Main page > Prussia > Cities
   Szymbark i Via Regia
   Kosciól gotycki
 What's new
 Books and Videos

Polska wersja
Polska wersja
Deutsche Version
Deutsche Version

Go: Up Back Forward


    History of Ilawa (Ger. Deutsch-Eylau) starts in 1305. That year komtur of Teutonic Order from Dzierzgon (Ger. Christburg) Sieghond von Schwarzburg founded on the peninsula of Jeziorak Lake, in the place of old-Prussian settlement, a new village and granted it city laws. In 1317 the city law was renewed. In the oldest documents city is called Ylavia (1317), Ilow themtonicalis (1421), Deutschen Ylaw (1404) and Ylow (1437). The city contained an office of Teutonic Order's official - a deputy of komtur of Dzierzgon. In 1363-1363 the city suffered from a plague, which stopped the city's growth.

    In the uprising in 14545 Ilawians were on the side of Prussian Union, goal of which was to make Prussia a part of Poland. After lost battle at Chojnice, Ilawa became a part of Teutonic Order state. As a result of the Thirteen Years War 1454-1466, Ilawa was for some time within borders of feud of Poland. In 1513 the city became a feud of the bishop of Pomezania, and after his death in 1522 it was pawned. In 1520 the city paid homage to the king of Poland Sigismund the Old. Shortly after that in 1525 Ilawa became a part of Ducal Prussia.

    After six years long peace in the city, in 1628 the Swedes entered the city. During following wars, warfare luckily spared Ilawa. Only once Brandenburgian army captured it. After the peace treaty in Oliwa in 1660, peace returned to the city.

    In 1706 most of the city was digested by fire. Only the church of Lord's Transformation and a couple of houses survived. In 1758 Russians occupied the city.

    In XVIII and XIX, the city was constantly growing. In 1860 Ilawa gained waterway to Elblag and Ostroda. In 1872 a railroad connection with Torun and Ostroda was built, in 1876 additionally with Malbork and Gdansk. At that time a district court and customs office was established.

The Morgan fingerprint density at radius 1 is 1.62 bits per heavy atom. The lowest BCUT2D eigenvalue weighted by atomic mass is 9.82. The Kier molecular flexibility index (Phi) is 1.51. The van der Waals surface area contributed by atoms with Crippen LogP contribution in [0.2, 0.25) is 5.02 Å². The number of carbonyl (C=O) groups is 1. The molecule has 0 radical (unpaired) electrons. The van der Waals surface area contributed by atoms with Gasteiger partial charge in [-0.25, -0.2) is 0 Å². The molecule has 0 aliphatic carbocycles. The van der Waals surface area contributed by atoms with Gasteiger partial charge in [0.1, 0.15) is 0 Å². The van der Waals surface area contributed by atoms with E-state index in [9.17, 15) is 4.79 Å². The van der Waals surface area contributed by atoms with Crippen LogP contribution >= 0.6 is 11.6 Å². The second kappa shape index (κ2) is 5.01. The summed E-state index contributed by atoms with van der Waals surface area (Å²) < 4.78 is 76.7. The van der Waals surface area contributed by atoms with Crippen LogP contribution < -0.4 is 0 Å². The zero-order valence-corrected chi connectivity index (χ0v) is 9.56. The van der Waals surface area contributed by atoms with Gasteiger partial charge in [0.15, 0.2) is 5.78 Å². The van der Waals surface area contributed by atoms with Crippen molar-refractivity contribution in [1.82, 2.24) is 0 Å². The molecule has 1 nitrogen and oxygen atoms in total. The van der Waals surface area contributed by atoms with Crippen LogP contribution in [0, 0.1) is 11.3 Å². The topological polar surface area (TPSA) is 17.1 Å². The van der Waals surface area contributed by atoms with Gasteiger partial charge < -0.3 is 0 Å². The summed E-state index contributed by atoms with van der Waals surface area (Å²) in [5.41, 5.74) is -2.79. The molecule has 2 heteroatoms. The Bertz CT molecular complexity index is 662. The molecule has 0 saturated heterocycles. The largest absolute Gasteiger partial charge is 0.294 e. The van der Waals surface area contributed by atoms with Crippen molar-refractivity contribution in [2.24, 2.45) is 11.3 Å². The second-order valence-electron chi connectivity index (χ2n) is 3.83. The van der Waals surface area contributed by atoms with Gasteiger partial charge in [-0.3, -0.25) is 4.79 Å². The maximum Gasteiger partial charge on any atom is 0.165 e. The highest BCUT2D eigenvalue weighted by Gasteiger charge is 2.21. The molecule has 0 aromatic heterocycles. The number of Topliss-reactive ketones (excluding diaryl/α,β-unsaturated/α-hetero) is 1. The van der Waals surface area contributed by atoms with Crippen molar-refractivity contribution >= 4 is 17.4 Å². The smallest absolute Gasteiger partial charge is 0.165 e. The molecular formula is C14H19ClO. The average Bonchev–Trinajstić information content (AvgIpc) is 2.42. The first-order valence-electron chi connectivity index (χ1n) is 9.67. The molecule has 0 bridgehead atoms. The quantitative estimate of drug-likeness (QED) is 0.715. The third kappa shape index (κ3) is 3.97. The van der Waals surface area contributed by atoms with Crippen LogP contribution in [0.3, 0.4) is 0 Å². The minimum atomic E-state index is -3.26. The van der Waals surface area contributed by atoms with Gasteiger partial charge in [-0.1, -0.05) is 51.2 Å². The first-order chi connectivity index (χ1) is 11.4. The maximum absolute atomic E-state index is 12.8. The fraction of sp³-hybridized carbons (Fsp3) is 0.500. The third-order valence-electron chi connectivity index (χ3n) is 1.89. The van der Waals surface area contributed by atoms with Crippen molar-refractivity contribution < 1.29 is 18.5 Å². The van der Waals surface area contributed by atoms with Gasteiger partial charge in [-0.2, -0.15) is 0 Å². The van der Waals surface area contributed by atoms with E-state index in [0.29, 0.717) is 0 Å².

Beginning of XX century meant further growth for the city: a town hall was built (1912), gas-works, expanded in 1901, and water-supply completed in 1903. In 1920 a plebiscite was held - it meant to decide which country did the citizens want to belong to. 95% voted for belonging to Prussia. In the thirties by liquidation of unemployment through creating public works, a nazi party NSDAP gained support in Ilawa.

    During Second World War there was a work camp and penal camp for prisoners from Sztum located in Ilawa. In 1944 local government started preparing for evacuation of civilians. On January 22nd, 1945, soldiers of II Belarussian Front entered the city. As a result of war operations the city suffered substantial losses. After Russians entered the city, Ilawa was destroyed, and the remaining machines and other properties were taken to Soviet Union. Former work camp became prisoners of war camp, prisoners were used to local works, some were taken to Soviet Union. In 1945 Polish government and settlers came to those lands. In 1948 remaining Germans from Ilawa area were moved to Germany. The city started to dynamically rebuild and grow.

Marek Januszewski

   Also see: Old postcards

Go: Up Back Forward

Copyright © 2001-2009 Marek Januszewski. All rights reserved.

Valid HTML 4.01! Valid CSS! Cheap and
reliable web hosting